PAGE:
“It’s a very competitive market but in all of my 30 years in marketing I’d rather cannibalise myself than have somebody else cannibalise me. Our job is to always be pushing ourselves to be better and if we can do better I’d much rather that Jack’s is challenging Tesco,” Lewis said.
Part of the reason for launching a separate brand is because Tesco cannot compete with the discounters because its offer is so different. Lewis highlighted that the high density of range within a Tesco store, which is what customers want from the business, add to costs.
“We’re meeting a desire customers have for us to curate that extensive range. Again, in regard to local sourcing, Jack’s allows us to deliver on that whereas it’s not something we could do due to the volumes with deal with at Tesco,” he said.
I’d rather cannibalise myself than have somebody else cannibalise me. Our job is to always be pushing ourselves to be better and if we can do better I’d much rather that Jack’s is challenging Tesco.
Dave Lewis, Tesco
There’s no doubt the inside of the new Jack’s store has taken inspiration from Aldi and Lidl. For instance, in the centre is a promotion section consisting of 24 baskets and 48 products offered via a “When it’s Gone, It’s Gone” basis, similar to ‘Weekly Offers’ found in Lidl.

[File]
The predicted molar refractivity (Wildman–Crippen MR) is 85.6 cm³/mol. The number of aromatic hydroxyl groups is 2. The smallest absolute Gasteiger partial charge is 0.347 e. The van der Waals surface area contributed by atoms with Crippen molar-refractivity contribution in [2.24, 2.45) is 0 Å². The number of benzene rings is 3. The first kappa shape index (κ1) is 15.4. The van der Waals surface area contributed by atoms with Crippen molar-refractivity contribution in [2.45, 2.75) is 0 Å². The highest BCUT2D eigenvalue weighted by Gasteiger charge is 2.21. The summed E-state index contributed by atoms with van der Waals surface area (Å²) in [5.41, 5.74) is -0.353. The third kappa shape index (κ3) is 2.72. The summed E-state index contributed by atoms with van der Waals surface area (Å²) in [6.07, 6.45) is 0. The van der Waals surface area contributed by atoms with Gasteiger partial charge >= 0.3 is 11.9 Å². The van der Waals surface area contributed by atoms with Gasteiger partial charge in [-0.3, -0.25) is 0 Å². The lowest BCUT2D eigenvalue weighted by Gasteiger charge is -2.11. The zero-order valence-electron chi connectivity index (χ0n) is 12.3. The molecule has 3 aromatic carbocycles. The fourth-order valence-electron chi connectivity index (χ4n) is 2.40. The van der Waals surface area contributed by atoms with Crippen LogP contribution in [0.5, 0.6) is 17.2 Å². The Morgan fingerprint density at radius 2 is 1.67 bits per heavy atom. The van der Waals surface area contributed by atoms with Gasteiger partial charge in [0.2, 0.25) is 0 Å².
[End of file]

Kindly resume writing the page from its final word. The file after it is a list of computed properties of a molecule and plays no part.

Aldi and Lidl also have strong messaging around “being British”, although Lewis said Jack’s differentiator is that majority of products are made, reared or grown in Britain.
“This (made, grown and reared) is different to sourcing from, or sourcing through. We absolutely think there’s a huge differentiator there,” he explained.
Advertising the Jack’s proposition
Jack’s will be headed by Tesco’s former retail director Lawrence Harvey, while a small dedicated marketing and advertising arm will be put in place to support Jack’s, reporting to Tesco’s chief customer officer Alessandra Bellini.
“Our small team will always leverage the knowledge we have available from the team at Tesco,” Bellini added.
When describing Jack’s marketing arm, Lewis reiterated Bellini’s comments, saying the team is “dedicated” and “small but strong”.
“Because we’ve got a dedicated team looking at all things Jack’s, what it means is we can use all the good things Tesco has and bring it to the forefront through what we’re doing,” he said.
According to the Tesco boss, all advertising will be also done locally via leaflet handouts or in-store, with all activations tailored to the local community.
“Even when the opportunity for shoppers is growing we absolutely believe we can coexist with that sort of range (Aldi and Lidl). If you asked me personally, ‘do I think that Tesco and Jack’s can and will coexist?’. Yes I do,” Lewis concludes.
Tesco’s chief customer officer Alessandra Bellini will be appearing on the Customer Experience stage at The Festival of Marketing 11 October. For more information and to buy tickets go to festivalofmarketing.com